I will be astounded if anyone actually wants to read this blog, but I'm putting it out there because it's worth saying how fast chemo takes over your body. It hasn't even been three weeks and I feel like a totally different person--a sick person. When I had cancer in my body I could still do everything normally. Now the cancer's out and I'm getting this "just in case" medicine and I can barely sit here to write.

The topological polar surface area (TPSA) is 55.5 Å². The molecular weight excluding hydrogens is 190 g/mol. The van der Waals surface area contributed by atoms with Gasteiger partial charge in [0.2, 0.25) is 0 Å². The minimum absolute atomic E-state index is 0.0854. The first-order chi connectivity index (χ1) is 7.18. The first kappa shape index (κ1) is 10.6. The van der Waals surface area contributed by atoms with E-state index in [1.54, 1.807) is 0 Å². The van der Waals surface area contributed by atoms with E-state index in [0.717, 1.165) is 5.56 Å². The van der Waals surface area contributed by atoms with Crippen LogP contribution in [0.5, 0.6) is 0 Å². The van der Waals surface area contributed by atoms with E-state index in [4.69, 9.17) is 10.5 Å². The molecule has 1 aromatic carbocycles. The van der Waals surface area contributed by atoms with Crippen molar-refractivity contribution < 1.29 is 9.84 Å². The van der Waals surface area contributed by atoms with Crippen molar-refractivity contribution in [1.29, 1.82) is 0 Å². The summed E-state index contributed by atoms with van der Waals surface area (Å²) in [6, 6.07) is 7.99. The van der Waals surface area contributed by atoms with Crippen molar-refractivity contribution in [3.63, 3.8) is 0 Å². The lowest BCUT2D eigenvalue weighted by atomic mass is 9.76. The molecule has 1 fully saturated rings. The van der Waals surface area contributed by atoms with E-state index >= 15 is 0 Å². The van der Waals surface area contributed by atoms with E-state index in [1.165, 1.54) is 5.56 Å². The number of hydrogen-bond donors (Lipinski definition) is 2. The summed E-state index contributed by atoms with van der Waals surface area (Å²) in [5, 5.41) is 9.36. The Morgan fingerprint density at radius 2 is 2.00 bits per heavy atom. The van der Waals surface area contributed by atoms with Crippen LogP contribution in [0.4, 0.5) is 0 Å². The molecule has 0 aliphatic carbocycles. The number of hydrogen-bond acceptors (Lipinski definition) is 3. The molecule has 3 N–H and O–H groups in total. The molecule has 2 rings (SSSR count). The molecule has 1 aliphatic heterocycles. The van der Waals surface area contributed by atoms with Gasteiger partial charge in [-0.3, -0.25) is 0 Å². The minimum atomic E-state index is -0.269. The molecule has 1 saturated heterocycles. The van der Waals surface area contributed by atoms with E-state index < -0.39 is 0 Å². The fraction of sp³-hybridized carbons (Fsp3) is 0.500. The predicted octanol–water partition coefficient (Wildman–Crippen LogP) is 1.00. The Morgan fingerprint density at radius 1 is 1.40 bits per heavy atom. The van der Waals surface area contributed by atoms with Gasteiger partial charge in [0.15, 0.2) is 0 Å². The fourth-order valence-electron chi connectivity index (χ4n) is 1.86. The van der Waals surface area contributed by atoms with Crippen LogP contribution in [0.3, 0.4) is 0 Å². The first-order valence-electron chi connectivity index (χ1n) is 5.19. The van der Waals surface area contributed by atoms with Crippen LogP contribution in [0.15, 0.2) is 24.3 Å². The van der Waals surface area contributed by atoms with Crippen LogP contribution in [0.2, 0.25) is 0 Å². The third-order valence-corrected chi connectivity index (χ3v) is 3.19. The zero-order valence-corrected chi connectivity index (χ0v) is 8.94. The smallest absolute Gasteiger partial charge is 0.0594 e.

During chemo, there was a little party going on in my room last week. In addition to a social worker (who actually was useful as she brought some age-appropriate activity books for Lenny to explore her feelings about my cancer), two dieticians came to visit me. They were concerned that I'd lost almost 5 pounds in a week and were trying to tell me that my diet was ok (fruit, cereal, hummus, rice, peanut butter) but that I need more calories. Apparently it's bad to lose weight on chemo. Well, maybe once this menopause kicks in I'll start gaining! Hell if I know.